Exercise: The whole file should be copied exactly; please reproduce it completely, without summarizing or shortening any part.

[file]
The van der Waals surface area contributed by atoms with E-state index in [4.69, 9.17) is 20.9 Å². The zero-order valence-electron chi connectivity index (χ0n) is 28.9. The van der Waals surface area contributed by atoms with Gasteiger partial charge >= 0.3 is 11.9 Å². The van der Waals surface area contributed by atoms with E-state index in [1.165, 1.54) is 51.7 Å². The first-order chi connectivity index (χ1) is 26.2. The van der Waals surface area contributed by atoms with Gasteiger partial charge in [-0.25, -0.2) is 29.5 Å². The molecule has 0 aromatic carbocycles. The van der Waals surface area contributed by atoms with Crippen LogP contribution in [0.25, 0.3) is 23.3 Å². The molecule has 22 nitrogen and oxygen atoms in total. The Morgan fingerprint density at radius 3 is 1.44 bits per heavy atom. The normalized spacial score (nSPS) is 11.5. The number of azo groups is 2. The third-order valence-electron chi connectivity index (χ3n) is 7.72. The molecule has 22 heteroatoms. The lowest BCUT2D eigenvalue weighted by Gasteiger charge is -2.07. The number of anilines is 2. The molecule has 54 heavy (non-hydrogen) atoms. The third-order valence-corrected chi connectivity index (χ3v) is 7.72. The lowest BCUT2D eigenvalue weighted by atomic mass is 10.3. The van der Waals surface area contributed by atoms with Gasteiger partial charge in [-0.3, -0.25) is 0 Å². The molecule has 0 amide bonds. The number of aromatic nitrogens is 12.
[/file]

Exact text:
The van der Waals surface area contributed by atoms with E-state index in [4.69, 9.17) is 20.9 Å². The zero-order valence-electron chi connectivity index (χ0n) is 28.9. The van der Waals surface area contributed by atoms with Gasteiger partial charge >= 0.3 is 11.9 Å². The van der Waals surface area contributed by atoms with E-state index in [1.165, 1.54) is 51.7 Å². The first-order chi connectivity index (χ1) is 26.2. The van der Waals surface area contributed by atoms with Gasteiger partial charge in [-0.25, -0.2) is 29.5 Å². The molecule has 0 aromatic carbocycles. The van der Waals surface area contributed by atoms with Crippen LogP contribution in [0.25, 0.3) is 23.3 Å². The molecule has 22 nitrogen and oxygen atoms in total. The Morgan fingerprint density at radius 3 is 1.44 bits per heavy atom. The normalized spacial score (nSPS) is 11.5. The number of azo groups is 2. The third-order valence-electron chi connectivity index (χ3n) is 7.72. The molecule has 22 heteroatoms. The lowest BCUT2D eigenvalue weighted by Gasteiger charge is -2.07. The number of anilines is 2. The molecule has 54 heavy (non-hydrogen) atoms. The third-order valence-corrected chi connectivity index (χ3v) is 7.72. The lowest BCUT2D eigenvalue weighted by atomic mass is 10.3. The van der Waals surface area contributed by atoms with Gasteiger partial charge in [-0.3, -0.25) is 0 Å². The molecule has 0 amide bonds. The number of aromatic nitrogens is 12.